Yglesias ticks off a number of procedural reforms that would make political life in America better. I would add to this the idea that we really ought to look at making the House of Representatives much larger than it currently is. Representatives in the large body of most nations' legislative body tend to represent between 75,000 and 200,000 constituents. The US, there's one Congressman for every 700,000 constituents. Getting down to the international norm would require tripling the size of the House.
It should be noted that massively increasing the size of the House would have other interesting consequences. A district with 200,000 members would have a off-year primary electorate of about 15,000 to 20,000 voters. This is a small enough number that it's plausible for a candidate to meet, in person, everyone who's going to vote for them. Medium sized cities would have so many members that campaigns would be waged strictly by direct mail, or we would move to multi-member districts. Having more members would lead to more factions, which might make cross-partisan coalitions more common. Even if we don't go all the way to a 1,300 member House, there's no reason for body to have fewer members that British Parliament, considering Great Britain has a population one-fifth the size of the States'.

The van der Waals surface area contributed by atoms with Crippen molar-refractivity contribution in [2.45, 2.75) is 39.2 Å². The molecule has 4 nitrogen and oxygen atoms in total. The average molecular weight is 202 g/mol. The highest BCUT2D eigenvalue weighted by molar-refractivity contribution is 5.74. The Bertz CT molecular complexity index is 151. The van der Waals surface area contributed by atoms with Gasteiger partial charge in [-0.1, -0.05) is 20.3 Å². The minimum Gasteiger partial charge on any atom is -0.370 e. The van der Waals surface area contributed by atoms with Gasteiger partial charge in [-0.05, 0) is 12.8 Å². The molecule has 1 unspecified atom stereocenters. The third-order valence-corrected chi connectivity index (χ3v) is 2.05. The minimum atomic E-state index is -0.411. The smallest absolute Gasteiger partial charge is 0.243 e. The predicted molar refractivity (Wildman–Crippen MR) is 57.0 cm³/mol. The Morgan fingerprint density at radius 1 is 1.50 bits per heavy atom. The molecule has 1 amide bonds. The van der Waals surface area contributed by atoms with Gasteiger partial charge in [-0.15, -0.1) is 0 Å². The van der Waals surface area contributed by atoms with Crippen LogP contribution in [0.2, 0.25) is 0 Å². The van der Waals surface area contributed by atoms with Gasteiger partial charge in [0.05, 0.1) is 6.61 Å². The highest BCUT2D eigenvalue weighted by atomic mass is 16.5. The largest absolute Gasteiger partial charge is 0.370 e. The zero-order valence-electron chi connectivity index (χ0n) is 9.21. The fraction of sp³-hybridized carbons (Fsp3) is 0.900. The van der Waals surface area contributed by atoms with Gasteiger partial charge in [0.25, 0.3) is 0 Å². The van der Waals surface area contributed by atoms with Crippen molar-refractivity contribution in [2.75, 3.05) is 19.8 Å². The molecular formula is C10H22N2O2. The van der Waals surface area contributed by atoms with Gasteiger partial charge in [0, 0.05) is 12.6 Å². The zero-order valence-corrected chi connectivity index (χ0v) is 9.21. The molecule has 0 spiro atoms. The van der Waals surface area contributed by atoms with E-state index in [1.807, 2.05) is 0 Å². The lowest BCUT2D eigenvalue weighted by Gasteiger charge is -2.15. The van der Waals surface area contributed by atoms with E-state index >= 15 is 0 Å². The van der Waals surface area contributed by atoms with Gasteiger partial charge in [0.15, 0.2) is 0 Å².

It's also a good idea because it would reduce the influence of small states in the electoral college, which is determined by adding house + senate seats. Which is why you'd never get it to pass.
I like the idea of a bigger House, with a relatively fixed district size. Of course, that would require the construction of more House office buildings.
As much as I think it's interesting, I don't think it's the right way to go; see
why not increase the size of the senate, preferably by admitting dc? Or stopping all comittee work in the senate and make it a yes/no rubber stamp for house legislation?
How about a third house selected by lottery to assure random (not wealthy) representation?
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